At the end of each unit, students are reminded of important vocabulary words as well as their definitions and illustrations are provided to help emphasize important concepts learned in the lessons.  Once students feel they know the material, they are then able to take a series of assessment quizzes which consist of multiple choice questions as well as open ended essay questions.  Immediate feed back is given on the multiple choice questions but teachers need to later grade the open ended questions. However, sample answers are provided for comparison. 

How We Used It

This program was primarily used with Ashleigh during the course of this review as Garrett showed little to no interest after his first session.  Two to three times a week, Ashleigh and I would sit down together and log into either the 1st or 2nd grade studies and work with the program for about 15-20 minutes at a time.   While narration is available for the reading portions of the programs, Ashleigh preferred that I actually read it over the voice on the program. Reading these narratives are very short (usually only a couple of sentences at a time) and we could easily complete a chapter or two in our 10-15 minutes. 

What we Thought

Like almost any child in the 5-10 year old age range, Ashleigh LOVES animals.  Gorgeous photographs of animals is a plus in her book.  Because of this, Rainforest Journey was a good fit because it indeed has some very beautiful and captivating photographs of colorful and exotic animals that one cannot find in their back yard.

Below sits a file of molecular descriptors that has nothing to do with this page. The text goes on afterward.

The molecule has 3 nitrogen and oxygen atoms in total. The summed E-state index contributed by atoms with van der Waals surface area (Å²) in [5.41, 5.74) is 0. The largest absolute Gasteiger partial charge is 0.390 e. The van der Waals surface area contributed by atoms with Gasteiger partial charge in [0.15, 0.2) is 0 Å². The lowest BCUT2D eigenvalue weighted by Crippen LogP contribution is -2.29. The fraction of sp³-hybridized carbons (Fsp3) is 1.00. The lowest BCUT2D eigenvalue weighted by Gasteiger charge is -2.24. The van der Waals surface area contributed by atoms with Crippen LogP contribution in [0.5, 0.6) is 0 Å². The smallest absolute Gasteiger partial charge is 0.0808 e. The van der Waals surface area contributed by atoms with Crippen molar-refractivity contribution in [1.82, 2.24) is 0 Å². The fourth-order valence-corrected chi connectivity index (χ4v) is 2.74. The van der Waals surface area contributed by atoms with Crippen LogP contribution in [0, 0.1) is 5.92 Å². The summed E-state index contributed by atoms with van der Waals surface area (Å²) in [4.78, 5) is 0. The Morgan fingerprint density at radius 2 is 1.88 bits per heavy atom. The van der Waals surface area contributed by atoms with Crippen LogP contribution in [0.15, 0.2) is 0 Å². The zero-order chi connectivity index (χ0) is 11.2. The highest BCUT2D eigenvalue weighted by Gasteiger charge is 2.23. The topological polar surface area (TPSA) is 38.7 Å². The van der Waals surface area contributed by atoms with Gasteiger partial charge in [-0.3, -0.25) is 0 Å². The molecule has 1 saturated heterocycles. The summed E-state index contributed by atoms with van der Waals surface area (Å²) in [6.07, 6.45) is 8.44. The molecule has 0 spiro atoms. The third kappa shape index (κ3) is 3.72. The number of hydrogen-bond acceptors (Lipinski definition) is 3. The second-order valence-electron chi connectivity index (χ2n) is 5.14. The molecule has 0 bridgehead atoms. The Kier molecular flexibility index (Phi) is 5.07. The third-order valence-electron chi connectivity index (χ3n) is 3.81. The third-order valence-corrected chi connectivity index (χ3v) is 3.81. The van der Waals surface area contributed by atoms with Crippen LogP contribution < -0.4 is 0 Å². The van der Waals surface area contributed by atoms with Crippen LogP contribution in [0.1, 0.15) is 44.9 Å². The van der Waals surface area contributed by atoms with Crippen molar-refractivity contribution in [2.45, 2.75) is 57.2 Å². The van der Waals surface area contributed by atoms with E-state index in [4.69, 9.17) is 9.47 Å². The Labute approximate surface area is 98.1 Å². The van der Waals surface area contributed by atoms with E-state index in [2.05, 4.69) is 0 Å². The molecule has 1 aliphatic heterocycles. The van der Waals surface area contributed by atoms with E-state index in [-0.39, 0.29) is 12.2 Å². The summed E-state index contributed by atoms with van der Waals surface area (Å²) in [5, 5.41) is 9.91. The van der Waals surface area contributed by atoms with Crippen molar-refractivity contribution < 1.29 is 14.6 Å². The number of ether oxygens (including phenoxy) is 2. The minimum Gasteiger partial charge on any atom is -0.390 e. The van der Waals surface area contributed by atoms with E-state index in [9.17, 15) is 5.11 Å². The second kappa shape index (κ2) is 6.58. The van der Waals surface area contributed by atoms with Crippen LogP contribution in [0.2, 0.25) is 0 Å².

Long Necked Giraffe Weevil - Just one of the many interesting and beautiful creatures you'll encounter. 

Ashleigh had a really great time looking at the gorgeous photographs. However, there was one thing that I found severely lacking - the actual interactive, media rich content.  For both grade levels, many of the lessons would consist of a couple of narratives and a few photographs.  The narratives were extremely simple and while interesting, I just felt they lacked in material substance.

But the biggest disappointment was the lack of the videos.   Maybe I was just expecting a bit more because of the amazing video introduction on the home page of the program. But in the course of using both the 1st and the 2nd grade levels, there have been a very small handful of videos and those videos were extremely short.    Most of this curriculum is reading - very little of it is anything that could be considered interactive.   Maybe in higher grade levels this might change but for both the 1st and 2nd Grade levels, where interesting and interactive content is almost a must, it just wasn't there.